Sometimes the companies in question don't actually want to have more transparency. And any database that is based around self-reporting runs the risk of being only as good as the data that is put into it -- meaning it may be incomplete, or simply wrong, or just presented to the contributors' best advantage, not that of the company itself. (This is one of the issues with LinkedIn, too: Even with people's resumes being public, it's still very easy to lie about what you actually do, or have done.)
So far, the theory is that some of this will be resolved by way of who The Org is targeting and how it is growing. Today the company's "sweet spot" is early-stage startups with about 50-200 employees, and generally org charts are created for these businesses in part by The Org itself, and then largely by way of wiki-style user-edited content (anyone with a company email can get involved).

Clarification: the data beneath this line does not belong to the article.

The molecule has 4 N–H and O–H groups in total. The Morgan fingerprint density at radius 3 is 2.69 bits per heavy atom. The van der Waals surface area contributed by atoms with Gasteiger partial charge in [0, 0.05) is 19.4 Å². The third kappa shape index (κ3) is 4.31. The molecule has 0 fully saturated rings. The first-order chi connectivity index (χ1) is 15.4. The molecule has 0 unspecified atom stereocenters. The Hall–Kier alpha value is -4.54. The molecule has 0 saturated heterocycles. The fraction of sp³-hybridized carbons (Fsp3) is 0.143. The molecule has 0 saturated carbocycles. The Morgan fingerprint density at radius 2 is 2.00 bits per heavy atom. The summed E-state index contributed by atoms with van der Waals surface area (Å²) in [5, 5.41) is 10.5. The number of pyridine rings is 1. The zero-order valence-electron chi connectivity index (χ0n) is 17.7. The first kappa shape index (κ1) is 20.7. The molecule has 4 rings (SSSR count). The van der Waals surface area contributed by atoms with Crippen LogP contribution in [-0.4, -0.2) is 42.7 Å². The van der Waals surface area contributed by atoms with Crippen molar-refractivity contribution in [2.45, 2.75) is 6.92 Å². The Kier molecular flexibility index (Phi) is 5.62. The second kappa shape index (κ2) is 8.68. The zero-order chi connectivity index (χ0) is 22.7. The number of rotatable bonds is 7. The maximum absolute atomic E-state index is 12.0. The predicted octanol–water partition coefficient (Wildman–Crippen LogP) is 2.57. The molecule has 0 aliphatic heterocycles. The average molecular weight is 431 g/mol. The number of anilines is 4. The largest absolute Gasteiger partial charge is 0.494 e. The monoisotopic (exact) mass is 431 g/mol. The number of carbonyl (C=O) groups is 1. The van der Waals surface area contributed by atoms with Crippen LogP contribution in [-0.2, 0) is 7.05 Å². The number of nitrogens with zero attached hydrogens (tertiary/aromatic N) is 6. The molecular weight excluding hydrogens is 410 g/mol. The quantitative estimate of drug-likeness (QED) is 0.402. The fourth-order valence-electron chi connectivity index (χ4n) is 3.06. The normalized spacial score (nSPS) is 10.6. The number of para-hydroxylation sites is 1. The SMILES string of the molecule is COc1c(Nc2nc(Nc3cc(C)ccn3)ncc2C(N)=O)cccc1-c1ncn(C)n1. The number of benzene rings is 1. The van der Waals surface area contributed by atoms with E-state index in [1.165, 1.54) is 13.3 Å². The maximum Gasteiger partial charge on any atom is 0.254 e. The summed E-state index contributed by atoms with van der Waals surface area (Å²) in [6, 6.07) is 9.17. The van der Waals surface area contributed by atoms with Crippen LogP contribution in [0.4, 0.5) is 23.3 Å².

The plan is both to continue working with those smaller startups as they scale up, but also target bigger and bigger businesses. These, however, can be trickier to snag -- not least because they will stretch into the realm of public companies, but also because their charts will be more complicated to map and manage consistently. For that reason, The Org is also adding in more features around how companies can "claim" their profiles, including managing permissions for who can edit profiles.